High-Fructose Corn Syrup Usage May Be Leveling Off

Over the past 35 years, the total amount of added sugars and caloric sweeteners available in the U.S. food supply grew 19 percent, from 119 pounds per person in 1970 to 142 pounds per person in 2005, according to ERS’s per capita food availability data. The data are calculated by dividing the total annual supply of a commodity by the U.S. population for that year. Although these estimates do not directly measure actual quantities ingested, they provide an indication of whether Americans, on average, are consuming more or less of various foods over time.

During most of 1970 to 2005, the big story was that corn sweeteners—mostly high-fructose corn syrup (HFCS)—were replacing refined cane and beet sugars. HFCS is corn syrup that has been processed to increase the fructose content and then blended with pure corn syrup. Since its introduction in 1967, HFCS availability rose sharply to a peak of 63.7 pounds per person in 1999. Over the same time period, per capita availability of refined cane and beet sugars (sucrose) declined 33 percent.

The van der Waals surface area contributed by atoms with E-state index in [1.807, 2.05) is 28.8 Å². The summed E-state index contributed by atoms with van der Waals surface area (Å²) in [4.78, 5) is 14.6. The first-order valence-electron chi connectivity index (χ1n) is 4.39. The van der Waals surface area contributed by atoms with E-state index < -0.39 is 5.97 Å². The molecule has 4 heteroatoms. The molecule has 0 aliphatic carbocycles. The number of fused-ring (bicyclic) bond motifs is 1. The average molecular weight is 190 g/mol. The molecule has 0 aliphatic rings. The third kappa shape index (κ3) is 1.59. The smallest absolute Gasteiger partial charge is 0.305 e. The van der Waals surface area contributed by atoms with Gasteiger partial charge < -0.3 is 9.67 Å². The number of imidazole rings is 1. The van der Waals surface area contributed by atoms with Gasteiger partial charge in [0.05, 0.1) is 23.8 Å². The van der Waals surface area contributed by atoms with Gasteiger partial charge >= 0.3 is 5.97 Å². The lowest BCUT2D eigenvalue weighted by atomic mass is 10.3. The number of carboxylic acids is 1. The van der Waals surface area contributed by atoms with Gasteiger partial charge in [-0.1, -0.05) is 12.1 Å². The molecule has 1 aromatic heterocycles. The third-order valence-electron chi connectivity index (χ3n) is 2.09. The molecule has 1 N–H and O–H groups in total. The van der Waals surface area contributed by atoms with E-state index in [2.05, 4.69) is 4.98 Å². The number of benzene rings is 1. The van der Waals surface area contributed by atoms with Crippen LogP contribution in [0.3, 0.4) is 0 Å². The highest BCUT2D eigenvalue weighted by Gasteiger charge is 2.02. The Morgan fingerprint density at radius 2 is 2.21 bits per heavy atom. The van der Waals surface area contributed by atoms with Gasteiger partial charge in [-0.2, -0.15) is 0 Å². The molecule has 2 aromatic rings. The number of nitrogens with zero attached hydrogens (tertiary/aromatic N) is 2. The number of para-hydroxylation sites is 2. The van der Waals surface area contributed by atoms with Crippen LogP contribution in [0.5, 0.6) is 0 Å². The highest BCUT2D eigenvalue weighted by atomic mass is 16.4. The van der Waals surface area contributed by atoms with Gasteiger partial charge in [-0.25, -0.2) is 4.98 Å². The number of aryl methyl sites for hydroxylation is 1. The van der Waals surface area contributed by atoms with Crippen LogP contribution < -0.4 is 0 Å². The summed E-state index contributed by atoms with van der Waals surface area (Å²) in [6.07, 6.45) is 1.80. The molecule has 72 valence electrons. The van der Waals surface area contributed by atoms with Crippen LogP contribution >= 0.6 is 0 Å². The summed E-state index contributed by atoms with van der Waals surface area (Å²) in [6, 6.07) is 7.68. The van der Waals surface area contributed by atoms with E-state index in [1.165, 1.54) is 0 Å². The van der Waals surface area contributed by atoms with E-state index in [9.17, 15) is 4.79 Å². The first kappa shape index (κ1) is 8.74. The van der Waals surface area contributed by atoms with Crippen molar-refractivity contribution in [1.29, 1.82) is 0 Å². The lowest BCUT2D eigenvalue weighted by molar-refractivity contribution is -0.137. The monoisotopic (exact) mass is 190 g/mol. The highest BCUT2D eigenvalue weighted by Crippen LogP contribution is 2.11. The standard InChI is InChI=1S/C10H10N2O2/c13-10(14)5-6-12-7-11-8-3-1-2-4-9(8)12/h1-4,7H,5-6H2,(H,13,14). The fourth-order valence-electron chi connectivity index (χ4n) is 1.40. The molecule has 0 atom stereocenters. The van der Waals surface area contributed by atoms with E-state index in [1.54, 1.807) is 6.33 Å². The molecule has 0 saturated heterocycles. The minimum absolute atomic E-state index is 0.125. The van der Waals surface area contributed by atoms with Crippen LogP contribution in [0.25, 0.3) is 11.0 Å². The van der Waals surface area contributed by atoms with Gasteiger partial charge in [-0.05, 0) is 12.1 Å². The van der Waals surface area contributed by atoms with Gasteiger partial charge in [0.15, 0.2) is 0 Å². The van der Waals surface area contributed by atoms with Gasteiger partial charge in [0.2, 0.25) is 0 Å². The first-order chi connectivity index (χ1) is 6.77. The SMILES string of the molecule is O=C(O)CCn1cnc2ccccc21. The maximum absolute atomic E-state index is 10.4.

HFCS’s lower cost is one of the main reasons for its substitution for sucrose. Industry analysts report that, on a sweetness equivalent/dry basis, HFCS-42 (one of the blends of HFCS) cost an average of 13.6 cents per pound in 2005, while the price of wholesale refined beet sugar averaged 29.5 cents per pound. Also, because HFCS is a liquid, it is easier to blend into many foods than sugar. HFCS is commonly used to sweeten soft drinks, sport drinks, and numerous processed foods, such as ketchup, crackers, bread, soups, cereals, and spaghetti sauce.

Since peaking in 1999, however, HFCS availability has dropped to 59 pounds per person in 2005, as no-calorie bottled water and diet soft drinks have grown in popularity at the expense of regular carbonated soft drinks. Bottled water availability stood at 25.4 gallons per person in 2005, up 52 percent from 16.7 gallons in 2000. Diet soft drink availability grew during the same period by 16 percent, while availability of regular soft drinks declined nearly 10 percent. Food manufacturers’ expanding use of a combination of sugar alcohols, artificial sweeteners, and bulking agents in more foods is also contributing to decreased usage of HFCS. If the price differential between sugar and HFCS shrinks because of continued demand for corn-based ethanol, for example, manufacturers may adjust their use of HFCS and sugar.